|Pandora. This free Internet radio app lets you choose artists as the basis for custom radio stations. It limits your skips and only works via WiFi, so you can't listen while roaming in your car. But that's what the iPod is for.|
|ICanHasCheezeburger. Instant LOLcats. You can even save your favorites to the photo gallery. I never used to be a fan of these, but they're fun to pull up when you need a quick smile and they amuse our 5-year-old to no end. No day is complete without a visit!|
|Facebook. Last year I became hooked on Facebook, but during the work day I often can't access it while logged into a remote network. Now I can keep up with all of the posts, update my status and respond to friends during downtime! If only I could access my Mousehunt game with it. Fortunately, there are plenty of other things to play on an iPhone...|
There are thousands of games available, so the danger is you'll spend a lot of time wading through all of the junk in search of the good ones. Fortunately, Apple recently added a feature so you can see the most popular in both paid and free categories, and there's a free app called AppVee that reviews apps and includes a video so you can preview them before you buy. Many apps also offer free or lite versions. I haven't bought any of the more expensive games yet such as I Love Katamari or Super Monkey Ball; if I do, I'll try to post some impressions.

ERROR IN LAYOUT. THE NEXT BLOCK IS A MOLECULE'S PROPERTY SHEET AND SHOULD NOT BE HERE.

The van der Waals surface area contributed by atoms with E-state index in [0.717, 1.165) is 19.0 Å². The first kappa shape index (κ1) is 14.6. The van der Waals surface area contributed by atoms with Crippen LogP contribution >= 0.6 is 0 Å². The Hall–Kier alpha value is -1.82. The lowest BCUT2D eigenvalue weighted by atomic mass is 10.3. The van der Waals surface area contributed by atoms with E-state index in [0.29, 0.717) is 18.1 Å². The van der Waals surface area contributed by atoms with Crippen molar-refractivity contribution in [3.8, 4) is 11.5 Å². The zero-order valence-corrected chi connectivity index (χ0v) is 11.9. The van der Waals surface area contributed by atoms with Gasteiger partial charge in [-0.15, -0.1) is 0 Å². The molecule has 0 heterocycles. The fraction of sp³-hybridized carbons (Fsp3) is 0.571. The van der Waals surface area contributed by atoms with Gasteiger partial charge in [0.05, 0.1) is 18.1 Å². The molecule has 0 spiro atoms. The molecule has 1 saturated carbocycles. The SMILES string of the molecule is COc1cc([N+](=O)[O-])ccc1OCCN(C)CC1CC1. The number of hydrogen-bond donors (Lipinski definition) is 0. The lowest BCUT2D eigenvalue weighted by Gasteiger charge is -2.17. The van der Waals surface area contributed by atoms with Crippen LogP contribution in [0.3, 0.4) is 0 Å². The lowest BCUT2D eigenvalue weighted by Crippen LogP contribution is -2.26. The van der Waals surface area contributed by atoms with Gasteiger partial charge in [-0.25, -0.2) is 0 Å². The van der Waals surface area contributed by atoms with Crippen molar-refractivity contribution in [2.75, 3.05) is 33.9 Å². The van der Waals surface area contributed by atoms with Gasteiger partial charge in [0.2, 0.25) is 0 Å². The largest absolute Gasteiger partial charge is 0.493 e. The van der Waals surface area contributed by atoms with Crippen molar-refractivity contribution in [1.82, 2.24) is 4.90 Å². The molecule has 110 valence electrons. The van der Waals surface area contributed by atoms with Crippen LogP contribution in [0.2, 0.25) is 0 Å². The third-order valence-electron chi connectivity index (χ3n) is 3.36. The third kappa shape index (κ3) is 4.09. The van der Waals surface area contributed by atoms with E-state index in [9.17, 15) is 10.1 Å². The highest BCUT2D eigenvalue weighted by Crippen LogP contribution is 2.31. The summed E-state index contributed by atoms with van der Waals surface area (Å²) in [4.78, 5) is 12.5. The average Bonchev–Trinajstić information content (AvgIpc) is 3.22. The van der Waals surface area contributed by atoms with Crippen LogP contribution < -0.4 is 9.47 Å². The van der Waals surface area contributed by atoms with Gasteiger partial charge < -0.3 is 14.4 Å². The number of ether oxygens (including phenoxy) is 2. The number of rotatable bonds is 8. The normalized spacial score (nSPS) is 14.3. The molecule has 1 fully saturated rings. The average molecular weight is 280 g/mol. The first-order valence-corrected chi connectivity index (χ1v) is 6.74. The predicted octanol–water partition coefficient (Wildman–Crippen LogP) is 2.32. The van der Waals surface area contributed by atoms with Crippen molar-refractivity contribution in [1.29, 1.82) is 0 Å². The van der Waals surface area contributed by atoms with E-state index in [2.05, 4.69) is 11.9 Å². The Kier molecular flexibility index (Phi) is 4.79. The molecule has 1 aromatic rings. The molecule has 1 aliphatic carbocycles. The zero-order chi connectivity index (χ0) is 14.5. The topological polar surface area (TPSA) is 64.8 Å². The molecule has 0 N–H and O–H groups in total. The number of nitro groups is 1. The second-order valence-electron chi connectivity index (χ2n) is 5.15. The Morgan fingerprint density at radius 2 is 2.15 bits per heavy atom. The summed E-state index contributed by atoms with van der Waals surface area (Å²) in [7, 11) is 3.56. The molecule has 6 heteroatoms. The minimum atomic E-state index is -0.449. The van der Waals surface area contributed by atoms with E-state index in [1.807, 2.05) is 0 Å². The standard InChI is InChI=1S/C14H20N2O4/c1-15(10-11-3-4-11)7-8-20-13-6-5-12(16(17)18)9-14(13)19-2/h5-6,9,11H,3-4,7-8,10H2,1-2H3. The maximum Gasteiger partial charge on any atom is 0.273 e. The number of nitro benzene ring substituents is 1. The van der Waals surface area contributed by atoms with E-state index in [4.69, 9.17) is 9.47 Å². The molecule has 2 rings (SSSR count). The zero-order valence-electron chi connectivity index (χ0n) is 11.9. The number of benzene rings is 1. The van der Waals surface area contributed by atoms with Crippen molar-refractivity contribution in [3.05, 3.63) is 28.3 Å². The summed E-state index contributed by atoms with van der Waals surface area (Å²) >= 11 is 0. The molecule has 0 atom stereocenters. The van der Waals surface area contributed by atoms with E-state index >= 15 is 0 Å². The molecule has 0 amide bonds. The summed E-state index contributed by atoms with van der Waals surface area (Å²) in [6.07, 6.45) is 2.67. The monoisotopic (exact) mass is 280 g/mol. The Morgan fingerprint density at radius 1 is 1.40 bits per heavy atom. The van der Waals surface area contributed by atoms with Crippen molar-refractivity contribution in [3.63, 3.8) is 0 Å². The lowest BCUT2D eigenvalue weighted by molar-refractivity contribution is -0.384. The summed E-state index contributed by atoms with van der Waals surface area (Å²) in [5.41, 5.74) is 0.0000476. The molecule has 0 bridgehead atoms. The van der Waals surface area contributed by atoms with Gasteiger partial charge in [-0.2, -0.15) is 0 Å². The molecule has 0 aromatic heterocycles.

Here are some of my faves:
|Poker Quest. This game is just fun to watch. Shake the phone to roll the dice and watch the pretty animation as you try to make the best poker hand. Plenty of unlockables and achievements. There's a free version that gives a taste of the full game, so you can try before you buy.|
|Tap Tap Revenge. This free rhythm game that's reminiscent of Guitar Hero doesn't have a ton of songs, but they've been known to offer tracks from Weezer which makes it alright with me. There are for-pay versions with more features and tracks, including a Nine Inch Nails edition and Weezer holiday album.|
|Solebon. This solitaire game has one of the best tap interfaces and in-depth scoring and play statistics, blowing away the competition. If all you want to do is play Klondike, Demon, Baker's Game or Spiderette, get Sol Free – it's not hobbled except for the limited game selection. The full version has 25 more games, though alas no Tripeaks.|
|Frotz. This is the interactive fiction reader, it's free and it includes Zork! You can play a dozen or so included games, or download more.|
|Tangram Puzzle Pro. Rotate the shapes to fill in the puzzle. There are several games in this category, but I've found this one has the best interface to move and rotate pieces. It was free when I got it, and now it's $1 – still worth it. At this writing there was a free holiday edition, and they'll probably post a trial version eventually.|
|iBowl. This free app lets you swing your iPhone like a bowling ball. It's actually pretty easy to pick up and fun to play, just don't let go of your phone!|
Sounds great, right? Alas, the iPhone 3G is not perfect. Here are a few of my gripes: